Parkinson’s disease (PD) can affect speech in several ways. Many people with PD speak quietly and in one tone, so they don’t convey much emotion. Sometimes speech sounds breathy or hoarse. People with Parkinson’s might slur words, mumble or trail off at the end of a sentence. Most people talk slowly, but some speak rapidly, even stuttering or stammering.
Parkinson’s motor symptoms, such as decreased facial expression, slowness and stooped posture, may add to speech problems. These can send incorrect non-verbal cues or impact the ability to show emotion. Parkinson’s non-motor symptoms, such as memory or thinking (cognitive) problems also can affect speech. Cognitive problems, for example, may lead to difficulty finding the right words and slower speech.
Speech problems can make it difficult to communicate with family, friends and physicians. They also can interfere with a job (if you often give presentations, for example) and limit social interactions.
This week a segment featured on Nine News highlighting a new speech program that is having a game-changing effect for people living with Parkinson’s.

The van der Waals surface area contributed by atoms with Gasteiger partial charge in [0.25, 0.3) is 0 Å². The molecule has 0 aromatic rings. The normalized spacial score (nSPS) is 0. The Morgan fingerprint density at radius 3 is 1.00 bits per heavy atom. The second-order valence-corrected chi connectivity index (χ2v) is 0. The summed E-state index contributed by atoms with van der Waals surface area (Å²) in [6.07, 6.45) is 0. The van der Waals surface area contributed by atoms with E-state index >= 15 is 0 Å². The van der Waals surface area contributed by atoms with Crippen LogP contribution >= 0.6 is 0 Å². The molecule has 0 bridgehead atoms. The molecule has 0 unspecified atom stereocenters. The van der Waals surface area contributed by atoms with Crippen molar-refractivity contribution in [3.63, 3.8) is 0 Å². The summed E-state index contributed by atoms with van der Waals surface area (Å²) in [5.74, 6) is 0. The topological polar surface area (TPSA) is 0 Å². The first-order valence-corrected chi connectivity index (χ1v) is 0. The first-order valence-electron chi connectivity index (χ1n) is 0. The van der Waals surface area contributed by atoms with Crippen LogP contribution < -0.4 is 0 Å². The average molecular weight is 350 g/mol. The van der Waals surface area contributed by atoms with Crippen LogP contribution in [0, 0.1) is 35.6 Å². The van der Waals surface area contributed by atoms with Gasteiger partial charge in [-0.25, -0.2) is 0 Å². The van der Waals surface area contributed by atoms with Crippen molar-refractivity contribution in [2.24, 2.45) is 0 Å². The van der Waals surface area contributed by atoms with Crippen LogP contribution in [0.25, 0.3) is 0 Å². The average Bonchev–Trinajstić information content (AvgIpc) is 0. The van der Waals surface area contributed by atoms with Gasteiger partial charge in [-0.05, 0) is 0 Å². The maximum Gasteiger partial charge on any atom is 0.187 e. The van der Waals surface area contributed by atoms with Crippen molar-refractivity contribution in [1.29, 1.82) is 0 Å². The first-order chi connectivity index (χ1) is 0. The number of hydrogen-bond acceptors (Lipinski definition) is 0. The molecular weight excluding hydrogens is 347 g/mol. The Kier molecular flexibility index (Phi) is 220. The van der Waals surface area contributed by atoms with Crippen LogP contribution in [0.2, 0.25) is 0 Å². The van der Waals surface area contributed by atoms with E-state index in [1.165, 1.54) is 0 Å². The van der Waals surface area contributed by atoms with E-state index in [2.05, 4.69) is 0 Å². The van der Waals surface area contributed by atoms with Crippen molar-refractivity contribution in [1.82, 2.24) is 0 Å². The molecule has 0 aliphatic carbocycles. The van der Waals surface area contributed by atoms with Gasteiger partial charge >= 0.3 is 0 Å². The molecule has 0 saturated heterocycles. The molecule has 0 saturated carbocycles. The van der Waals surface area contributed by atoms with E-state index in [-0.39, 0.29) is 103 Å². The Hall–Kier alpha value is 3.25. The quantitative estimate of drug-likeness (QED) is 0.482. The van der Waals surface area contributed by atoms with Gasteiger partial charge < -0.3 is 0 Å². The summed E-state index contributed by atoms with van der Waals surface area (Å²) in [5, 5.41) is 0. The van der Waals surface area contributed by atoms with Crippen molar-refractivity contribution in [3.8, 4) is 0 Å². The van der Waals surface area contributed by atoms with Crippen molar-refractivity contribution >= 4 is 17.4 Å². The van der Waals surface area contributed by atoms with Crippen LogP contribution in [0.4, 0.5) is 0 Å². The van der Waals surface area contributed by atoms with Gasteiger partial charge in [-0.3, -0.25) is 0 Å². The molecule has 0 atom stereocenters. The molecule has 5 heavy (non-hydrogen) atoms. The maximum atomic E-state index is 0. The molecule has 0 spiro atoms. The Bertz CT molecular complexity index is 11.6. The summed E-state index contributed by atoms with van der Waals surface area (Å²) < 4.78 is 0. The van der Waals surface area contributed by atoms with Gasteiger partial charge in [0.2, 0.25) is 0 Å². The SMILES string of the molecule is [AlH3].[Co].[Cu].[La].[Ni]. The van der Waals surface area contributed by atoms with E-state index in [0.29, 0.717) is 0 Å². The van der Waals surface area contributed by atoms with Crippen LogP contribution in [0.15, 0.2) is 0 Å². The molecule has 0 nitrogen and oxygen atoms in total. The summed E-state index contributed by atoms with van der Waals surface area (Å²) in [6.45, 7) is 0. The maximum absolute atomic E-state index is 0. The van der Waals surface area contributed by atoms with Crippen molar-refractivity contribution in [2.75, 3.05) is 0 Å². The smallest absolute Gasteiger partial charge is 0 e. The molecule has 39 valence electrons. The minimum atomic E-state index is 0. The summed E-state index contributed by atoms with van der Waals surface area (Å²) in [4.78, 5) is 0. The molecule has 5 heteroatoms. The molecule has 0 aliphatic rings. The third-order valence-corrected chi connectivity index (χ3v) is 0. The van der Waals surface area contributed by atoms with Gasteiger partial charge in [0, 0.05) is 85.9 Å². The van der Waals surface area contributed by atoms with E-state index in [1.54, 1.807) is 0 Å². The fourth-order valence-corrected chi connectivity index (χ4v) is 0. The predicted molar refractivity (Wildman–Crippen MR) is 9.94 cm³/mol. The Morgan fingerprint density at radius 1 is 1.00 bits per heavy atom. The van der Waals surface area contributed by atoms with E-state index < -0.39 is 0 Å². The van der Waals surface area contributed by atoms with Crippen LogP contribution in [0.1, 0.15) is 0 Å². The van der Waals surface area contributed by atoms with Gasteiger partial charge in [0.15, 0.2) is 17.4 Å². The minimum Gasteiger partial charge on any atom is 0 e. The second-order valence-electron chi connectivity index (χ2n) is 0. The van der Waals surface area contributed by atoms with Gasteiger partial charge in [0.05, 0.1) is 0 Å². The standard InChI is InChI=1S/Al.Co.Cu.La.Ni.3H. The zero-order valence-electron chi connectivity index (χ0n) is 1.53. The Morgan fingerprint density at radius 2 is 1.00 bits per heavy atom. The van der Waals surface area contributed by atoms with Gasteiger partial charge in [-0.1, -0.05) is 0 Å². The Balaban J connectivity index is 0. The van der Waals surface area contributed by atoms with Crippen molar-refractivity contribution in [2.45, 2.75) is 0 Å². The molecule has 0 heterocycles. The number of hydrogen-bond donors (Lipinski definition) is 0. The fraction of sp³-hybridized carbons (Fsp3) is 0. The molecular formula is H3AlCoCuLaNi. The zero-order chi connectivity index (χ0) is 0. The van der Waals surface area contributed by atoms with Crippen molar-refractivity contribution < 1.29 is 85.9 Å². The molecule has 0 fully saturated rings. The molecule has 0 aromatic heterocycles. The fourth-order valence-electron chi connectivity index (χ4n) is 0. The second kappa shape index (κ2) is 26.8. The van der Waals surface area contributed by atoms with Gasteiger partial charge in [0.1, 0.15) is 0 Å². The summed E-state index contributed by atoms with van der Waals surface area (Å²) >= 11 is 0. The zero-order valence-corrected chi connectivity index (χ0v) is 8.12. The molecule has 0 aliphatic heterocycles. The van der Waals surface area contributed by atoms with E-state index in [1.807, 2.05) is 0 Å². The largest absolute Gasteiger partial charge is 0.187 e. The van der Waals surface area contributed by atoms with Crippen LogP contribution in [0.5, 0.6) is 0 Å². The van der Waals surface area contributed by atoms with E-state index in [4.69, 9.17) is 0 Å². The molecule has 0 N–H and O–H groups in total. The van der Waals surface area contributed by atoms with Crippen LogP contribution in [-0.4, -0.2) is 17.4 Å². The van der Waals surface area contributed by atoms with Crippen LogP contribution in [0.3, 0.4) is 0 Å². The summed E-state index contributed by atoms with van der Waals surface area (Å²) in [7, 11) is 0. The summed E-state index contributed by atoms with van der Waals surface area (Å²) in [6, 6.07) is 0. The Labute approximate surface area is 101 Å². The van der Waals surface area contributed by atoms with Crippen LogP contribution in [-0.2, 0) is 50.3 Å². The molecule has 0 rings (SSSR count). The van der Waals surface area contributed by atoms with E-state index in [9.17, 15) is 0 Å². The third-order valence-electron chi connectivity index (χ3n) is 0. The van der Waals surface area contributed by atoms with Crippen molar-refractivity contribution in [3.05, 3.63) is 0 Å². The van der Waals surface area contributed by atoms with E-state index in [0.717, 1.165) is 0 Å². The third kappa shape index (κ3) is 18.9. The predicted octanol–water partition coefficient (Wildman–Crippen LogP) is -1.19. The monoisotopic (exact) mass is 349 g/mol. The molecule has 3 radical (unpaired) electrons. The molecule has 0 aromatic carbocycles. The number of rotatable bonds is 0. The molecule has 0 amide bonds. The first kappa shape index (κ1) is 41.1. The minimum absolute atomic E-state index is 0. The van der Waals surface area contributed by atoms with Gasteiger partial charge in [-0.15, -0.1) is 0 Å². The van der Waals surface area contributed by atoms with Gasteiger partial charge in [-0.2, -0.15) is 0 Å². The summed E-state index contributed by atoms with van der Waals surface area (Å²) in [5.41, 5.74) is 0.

The programs featured in this segment are called SPEAK OUT and LOUD which uses individual therapy followed by group sessions to improve voice intensity and articulation through a range of exercises. Colleen Kerr is a speech pathologist at Optimal Speech Pathology and describes the program as a game-changer for people living with Parkinson’s.
In Australia one of the barriers to a speech pathologist is cost, medicare only cover 5 sessions per year but there is now a push to have this included in the National Disability Scheme.
To find a provider of these programs in Australia visit the Parkinson’s Voice Project website.